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Secrets of Great Sex After 40

With a few minor adjustments, lovemaking after 40 can be the best of your life.

My wife and I are about to celebrate the 42nd anniversary of our first date. We have a solid marriage, but like everyone, we’ve struggled with the changes aging brings, including those affecting our love life.

Intimacy after 40 doesn’t get the attention it deserves. The bad news is that the second half of life brings sexual changes, and changes are never easy. But here’s the good news: With simple adjustments, physical intimacy after 40, 50, 60 and beyond can feel as satisfying as ever—or even better—and deepen the love you share.

Age-related sexual changes begin between 40 and 50. These are women’s “peri-menopausal” years, when estrogen starts falling and periods become less regular. Many women also start to experience vaginal dryness, which can make intercourse uncomfortable. Fortunately, a personal lubricant is usually a quick, effective fix.

Meanwhile, between 40 and 50, most men start to experience erection changes. Erotic daydreams are no longer are enough to raise one. Men need direct genital fondling (with vigorousness increasing with age). When erections appear, they’re not as firm as they were back in men's twenties, and minor distractions may wilt them. This is not erectile dysfunction (ED). It's middle-age erection dissatisfaction. (ED means an inability to raise erections during sustained masturbation.) Still, to older men with erection dissatisfaction, those iffy, balky erections can be unnerving.

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Upsetting as sexual changes after 40 may be, they make evolutionary sense. The biological purpose of life is to reproduce life. As women leave their reproductive years, there’s no longer an evolutionary imperative to continue reproductive sex, i.e. intercourse, so there’s no biological reason to make it comfortable through continued production of natural vaginal lubrication. Meanwhile, men can father children into old age, but until fairly recently in our species' evolution, few men lived beyond 40 and even fewer fathered children late in life. As a result, there was no evolutionary reason to preserve reproductive function past that age. Biologically, older men who no longer father children, don’t need intercourse—or the firm erections that make it possible. But these days, as age-related sexual changes occur, most older couples keep trying to have intercourse. Lubricants and erection drugs usually help … for a while.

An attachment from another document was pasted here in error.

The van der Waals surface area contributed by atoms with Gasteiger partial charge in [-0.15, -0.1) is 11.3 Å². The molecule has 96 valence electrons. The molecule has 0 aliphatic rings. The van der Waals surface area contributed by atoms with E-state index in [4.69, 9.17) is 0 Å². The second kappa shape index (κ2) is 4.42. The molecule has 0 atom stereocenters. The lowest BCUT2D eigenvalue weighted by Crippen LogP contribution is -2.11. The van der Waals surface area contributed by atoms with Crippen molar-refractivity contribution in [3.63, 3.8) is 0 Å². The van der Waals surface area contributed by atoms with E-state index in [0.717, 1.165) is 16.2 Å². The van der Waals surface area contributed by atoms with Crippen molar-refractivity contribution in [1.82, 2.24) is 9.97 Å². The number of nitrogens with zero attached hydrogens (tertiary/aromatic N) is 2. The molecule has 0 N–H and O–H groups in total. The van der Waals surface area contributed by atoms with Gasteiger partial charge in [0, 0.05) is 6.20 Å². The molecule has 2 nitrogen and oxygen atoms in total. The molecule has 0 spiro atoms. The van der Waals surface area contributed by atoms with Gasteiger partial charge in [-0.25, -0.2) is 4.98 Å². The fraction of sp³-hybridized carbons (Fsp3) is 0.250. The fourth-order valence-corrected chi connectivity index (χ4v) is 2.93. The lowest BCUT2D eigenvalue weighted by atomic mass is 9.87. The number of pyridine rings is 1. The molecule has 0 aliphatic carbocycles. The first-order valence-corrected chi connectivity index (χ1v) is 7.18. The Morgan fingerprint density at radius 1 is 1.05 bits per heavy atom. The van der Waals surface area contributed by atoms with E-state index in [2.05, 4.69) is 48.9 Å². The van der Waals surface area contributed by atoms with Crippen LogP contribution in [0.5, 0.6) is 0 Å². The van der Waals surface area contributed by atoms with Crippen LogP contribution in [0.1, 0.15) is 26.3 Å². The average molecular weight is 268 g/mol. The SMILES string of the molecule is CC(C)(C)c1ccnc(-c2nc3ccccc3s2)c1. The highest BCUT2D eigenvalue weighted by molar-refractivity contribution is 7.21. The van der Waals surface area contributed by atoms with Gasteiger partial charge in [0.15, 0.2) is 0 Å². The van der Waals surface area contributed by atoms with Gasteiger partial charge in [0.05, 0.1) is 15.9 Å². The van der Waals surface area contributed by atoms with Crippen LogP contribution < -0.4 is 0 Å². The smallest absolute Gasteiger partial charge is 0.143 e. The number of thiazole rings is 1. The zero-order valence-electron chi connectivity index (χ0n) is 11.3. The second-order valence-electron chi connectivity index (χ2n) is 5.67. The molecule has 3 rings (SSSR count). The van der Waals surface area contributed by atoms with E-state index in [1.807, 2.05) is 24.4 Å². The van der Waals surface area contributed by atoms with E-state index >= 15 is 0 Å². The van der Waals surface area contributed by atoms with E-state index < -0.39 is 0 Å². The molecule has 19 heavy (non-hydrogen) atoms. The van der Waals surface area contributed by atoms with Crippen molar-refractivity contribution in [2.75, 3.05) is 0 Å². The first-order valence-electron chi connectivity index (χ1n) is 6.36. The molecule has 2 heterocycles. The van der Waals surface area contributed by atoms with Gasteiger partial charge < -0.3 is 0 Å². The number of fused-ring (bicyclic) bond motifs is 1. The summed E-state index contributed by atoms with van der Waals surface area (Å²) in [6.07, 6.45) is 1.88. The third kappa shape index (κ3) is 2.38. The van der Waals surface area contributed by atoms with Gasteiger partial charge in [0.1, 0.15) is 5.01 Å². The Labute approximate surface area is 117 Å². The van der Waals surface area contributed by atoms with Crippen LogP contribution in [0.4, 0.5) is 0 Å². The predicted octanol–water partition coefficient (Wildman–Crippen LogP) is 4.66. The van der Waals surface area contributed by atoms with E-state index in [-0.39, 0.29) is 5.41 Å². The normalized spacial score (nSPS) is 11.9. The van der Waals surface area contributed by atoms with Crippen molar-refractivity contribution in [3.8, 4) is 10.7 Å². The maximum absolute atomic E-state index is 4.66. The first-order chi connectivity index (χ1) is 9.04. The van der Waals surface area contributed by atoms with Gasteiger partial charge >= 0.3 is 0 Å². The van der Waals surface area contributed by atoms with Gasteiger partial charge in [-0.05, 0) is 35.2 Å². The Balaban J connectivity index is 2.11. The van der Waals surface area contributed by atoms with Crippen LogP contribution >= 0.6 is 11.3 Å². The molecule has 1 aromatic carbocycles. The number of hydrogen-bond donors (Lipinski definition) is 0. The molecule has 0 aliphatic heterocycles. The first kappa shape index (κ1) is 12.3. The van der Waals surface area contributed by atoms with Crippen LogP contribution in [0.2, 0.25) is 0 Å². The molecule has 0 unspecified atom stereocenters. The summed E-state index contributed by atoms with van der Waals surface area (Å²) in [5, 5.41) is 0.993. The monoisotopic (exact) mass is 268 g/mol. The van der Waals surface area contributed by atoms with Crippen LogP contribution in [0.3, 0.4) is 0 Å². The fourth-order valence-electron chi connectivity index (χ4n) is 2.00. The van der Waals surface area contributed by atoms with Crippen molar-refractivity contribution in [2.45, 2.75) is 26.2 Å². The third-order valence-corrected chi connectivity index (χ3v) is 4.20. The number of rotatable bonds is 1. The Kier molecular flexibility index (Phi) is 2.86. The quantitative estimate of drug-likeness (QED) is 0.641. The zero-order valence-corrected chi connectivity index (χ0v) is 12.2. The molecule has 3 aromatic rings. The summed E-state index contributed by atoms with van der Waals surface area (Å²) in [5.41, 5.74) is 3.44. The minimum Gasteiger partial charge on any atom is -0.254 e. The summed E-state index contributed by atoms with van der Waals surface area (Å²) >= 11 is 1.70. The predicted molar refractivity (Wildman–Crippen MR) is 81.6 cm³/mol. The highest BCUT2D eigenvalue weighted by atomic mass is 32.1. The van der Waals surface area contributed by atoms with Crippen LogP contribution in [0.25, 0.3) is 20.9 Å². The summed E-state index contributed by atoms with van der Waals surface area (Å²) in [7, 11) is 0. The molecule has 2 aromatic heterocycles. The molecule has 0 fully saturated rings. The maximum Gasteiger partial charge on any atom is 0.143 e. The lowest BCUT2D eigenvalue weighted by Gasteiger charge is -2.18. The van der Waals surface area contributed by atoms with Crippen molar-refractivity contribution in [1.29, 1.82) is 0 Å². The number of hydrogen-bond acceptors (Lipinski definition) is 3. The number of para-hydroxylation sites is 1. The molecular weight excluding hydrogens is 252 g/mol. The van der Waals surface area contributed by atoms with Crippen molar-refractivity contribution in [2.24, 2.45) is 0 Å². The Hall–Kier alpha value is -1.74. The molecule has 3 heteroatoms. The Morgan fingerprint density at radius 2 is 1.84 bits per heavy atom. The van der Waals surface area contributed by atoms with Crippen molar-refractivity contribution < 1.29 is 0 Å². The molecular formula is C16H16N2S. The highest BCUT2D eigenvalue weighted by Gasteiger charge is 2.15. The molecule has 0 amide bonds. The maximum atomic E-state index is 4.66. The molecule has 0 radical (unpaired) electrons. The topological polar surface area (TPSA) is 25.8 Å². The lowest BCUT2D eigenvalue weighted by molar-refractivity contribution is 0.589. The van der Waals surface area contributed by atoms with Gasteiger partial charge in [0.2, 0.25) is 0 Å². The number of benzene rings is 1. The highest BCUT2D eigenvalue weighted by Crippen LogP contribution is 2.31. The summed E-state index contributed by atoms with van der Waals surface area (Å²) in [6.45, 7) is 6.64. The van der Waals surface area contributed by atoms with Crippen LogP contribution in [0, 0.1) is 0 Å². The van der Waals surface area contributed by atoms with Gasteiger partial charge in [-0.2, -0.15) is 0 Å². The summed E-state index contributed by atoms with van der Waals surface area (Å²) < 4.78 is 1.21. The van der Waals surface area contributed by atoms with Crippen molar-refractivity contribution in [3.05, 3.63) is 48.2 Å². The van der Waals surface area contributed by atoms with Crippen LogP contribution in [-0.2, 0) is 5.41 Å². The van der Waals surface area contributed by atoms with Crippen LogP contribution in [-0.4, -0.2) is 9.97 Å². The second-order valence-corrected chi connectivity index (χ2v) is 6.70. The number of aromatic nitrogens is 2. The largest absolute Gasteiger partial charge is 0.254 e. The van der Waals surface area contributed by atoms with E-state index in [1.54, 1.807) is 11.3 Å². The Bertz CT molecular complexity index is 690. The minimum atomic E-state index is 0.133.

After 50, sexual changes continue. Intercourse may become increasingly uncomfortable for women, even with lubricants, and even with drugs, many men suffer increasingly balky erections, and some develop ED. These changes make intercourse more problematic—and for many older couples, impossible.

Unfortunately, many people believe that sex and intercourse are synonymous, that if they can’t enjoy the old in-out, sex must be over for them. That’s a shame. Retiring from being lovers makes relationships less intimate and ignores the deep human need to experience gentle, sensual touch. Other couples decide to adjust their lovemaking to accommodate age-related changes. Doing so means evolving lovemaking away from intercourse and substituting more kissing, cuddling, whole-body massage, toys, and oral sex.

Recent studies show that older couples who remain happily sexual evolve their lovemaking away from intercourse. Two studies of thousands of men over 50 show that, despite extensive advertising and media hype, only about 10 percent have even tried erection drugs, let alone become regular users. Many older men figure: If I’m not having intercourse, I don’t need erections, so why take the drugs?

Finally, men don’t need erections to have orgasms. That’s right. Even with an older, balky, or even flaccid penis, a comfortable setting, vivid erotic fantasies, and a woman’s loving—and vigorous—caresses are enough to trigger climaxes that feel as enjoyable as ever.

My wife and I not about to let aging interfere with our marital intimacy. Change is challenging, especially sexual changes. But when older couples help each other through the transition away from intercourse, they often discover a deeper, richer eroticism—and love each other even more.

For more on all aspects of sex in the second half of life, visit my site, GreatSexAfter40.

 

San Francisco journalist Michael Castleman, M.A., has written about sexuality for 36 years. more...

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